Also known as the “cradle of the French Language,” the Loire Valley gets the above nickname from the vast vineyards and orchards interspersed among over three hundred historical chateaux. The vineyards extend from the Muscadet region near Nantes on the Atlantic coast (known as the Lower Loire), through the Middle Loire (Anjou, Saumur, Bourgeuil, Chinon, Cheverny and Vouvray), to the Upper Loire (Sancerre and Pouilly Fumé), near the city of Orléans.
The vast majority of white wines are made from Sauvignon Blanc, Chenin Blanc, and Melon de Bourgogne, and almost all the reds from Cabernet Franc with a small amount of Pinot Noir and Gamay. Although mostly still wines are made, Crémant de Loire, a sparkling wine made primarily from Chenin Blanc is second only to Champagne in total bottles produced in France.
The Romans first planted vines along the Loire in the first century, and by the High Middle ages the region produced the most esteemed wines in France and England, more so than even Bordeaux. The Loire River has a significant effect on the immediate climate, adding the few degrees in temperature to make viticulture possible so far north. Frost in the spring can be a problem, as can under ripening. Chapitalization (addition of sugar to prevent stoppage of fermentation from high acid and under ripe grapes) is legal and occasionally used during poor vintages. Chenin Blanc vines can overproduce, and high density planting, pruning, and canopy management have all successful lowered yields, producing better grapes.
Because of the cooler climate, difference in vintage years affect the wines more greatly here than almost anywhere in France, with white wines being much more lush and full flavored in warmer vintages and much more acidic and mineral driven in cooler vintages. The Cabernet Franc tends to be lighter and more herbaceous in cool vintages and more round and fruity in warm vintages.
Muscadet is home to the Melon de Bourgogne grape and a very dry, light bodied wine that is citrusy, fresh, and crisp with a good acidity.
Anjou, near the town of Angers, is known mostly for its rosés made from Cabernet Franc. Some whites made from Chenin Blanc are similar to Vouvrays and usually less expensive.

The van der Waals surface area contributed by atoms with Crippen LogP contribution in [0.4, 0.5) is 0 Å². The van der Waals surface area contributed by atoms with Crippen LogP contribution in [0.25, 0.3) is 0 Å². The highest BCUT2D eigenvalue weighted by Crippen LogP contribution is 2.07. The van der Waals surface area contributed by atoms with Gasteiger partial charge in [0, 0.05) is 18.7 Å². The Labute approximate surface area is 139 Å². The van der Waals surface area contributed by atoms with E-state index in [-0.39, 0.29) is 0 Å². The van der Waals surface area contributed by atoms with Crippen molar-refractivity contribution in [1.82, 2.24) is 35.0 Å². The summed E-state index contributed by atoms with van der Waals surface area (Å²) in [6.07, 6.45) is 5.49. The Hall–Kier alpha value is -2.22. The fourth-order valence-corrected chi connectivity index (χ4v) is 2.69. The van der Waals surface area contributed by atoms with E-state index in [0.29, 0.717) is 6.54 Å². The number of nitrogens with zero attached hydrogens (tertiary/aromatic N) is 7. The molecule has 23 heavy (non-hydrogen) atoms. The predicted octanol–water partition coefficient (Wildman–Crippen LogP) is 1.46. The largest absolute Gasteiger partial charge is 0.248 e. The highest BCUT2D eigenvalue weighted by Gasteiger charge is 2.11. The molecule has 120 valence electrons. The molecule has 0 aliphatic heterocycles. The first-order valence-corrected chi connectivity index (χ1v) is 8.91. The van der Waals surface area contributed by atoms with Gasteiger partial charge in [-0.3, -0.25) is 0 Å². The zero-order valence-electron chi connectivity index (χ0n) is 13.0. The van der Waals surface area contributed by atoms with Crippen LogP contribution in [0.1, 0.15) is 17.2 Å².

Saumur is the third highest producing sparkling wine appellation in France, with twelve million bottles of Mousseau made from Chenin Blanc every year. Cabernet Franc is made here, and the wines tend to be medium bodied and fruity. Domaine Filliatreau Chateau Fouquet Samur 2011 is a great little gem. Biodynamically farmed, this wine has serious depth, with beautiful fruit and mineral character. It’s one of my favorite Cab Francs at $16.99.
Chinon and neighboring Bourgeuil are sources for most of the Loire’s Cabernet Franc. Those from the former tend to be round and lush, while the latter tend to be more reserved and tannic. Cabernet Franc is known as Breton in this area. Flavors of raspberry and aromas of green pepper and graphite are typical, and the wines are often served a bit cooler than most reds. Bernard Baudry Les Granges 2011 is a particularly good example of Chinon, with deep cherry, blackberry, and currant flavors with an earthy finish for $19.99.
Moving eastward along the river we next come to Vouvray, home of the world’s most famous Chenin Blanc. The wines produced are full flavored with a high acidity making them very age worthy. They are made in many styles from dry (sec) to off dry (demi-sec) to sweet (moelleux). Aromas and flavors of nuts, apples, honey, ginger, and flowers can be found with an underlying minerality and acidity that make these complex wines stand up to many full flavored dishes. One of my favorites is the 2011 Clos Le Vigneau. From a fifteen acre single vineyard, this wine has the aromas of fresh flowers and melony fruit. On the palate there is fresh fruit in a clean, crisp, dry presentation with plenty of acidity and minerality. Super flexible, it is a great food wine at $19.99.
As we continue eastward, approaching Orléans, we come to the Upper Loire regions of Sancerre and Pouilly Fumé. Both of these regions are known mostly for their white wines made from Sauvignon Blanc, although there is a bit of Pinot Noir grown in Sancerre. The styles differ from the two regions, with the wines from Sancerre having typical flavors of grapefruit and gooseberry with a crisp acidity, and those of Pouilly Fume being more full bodied and richer. Both are delicious. Truly a gorgeous wine, the 2010 Chais St Laurent Les Varennes du Clos is a classic Sancerre. Mineral driven, flinty, citrusy, and very deep and long, this wine is wonderful with all sorts of food. A great value at $20.99.
The Loire is a beautiful place to visit, with its vineyards, gardens, and orchards, as well as its amazing architecture. The wines are some of the world’s finest examples of their respective varietals. Despite the rather difficult growing climate, they are also reasonably priced. If you are planning that special dinner, check out the Loire for a great wine to accompany it.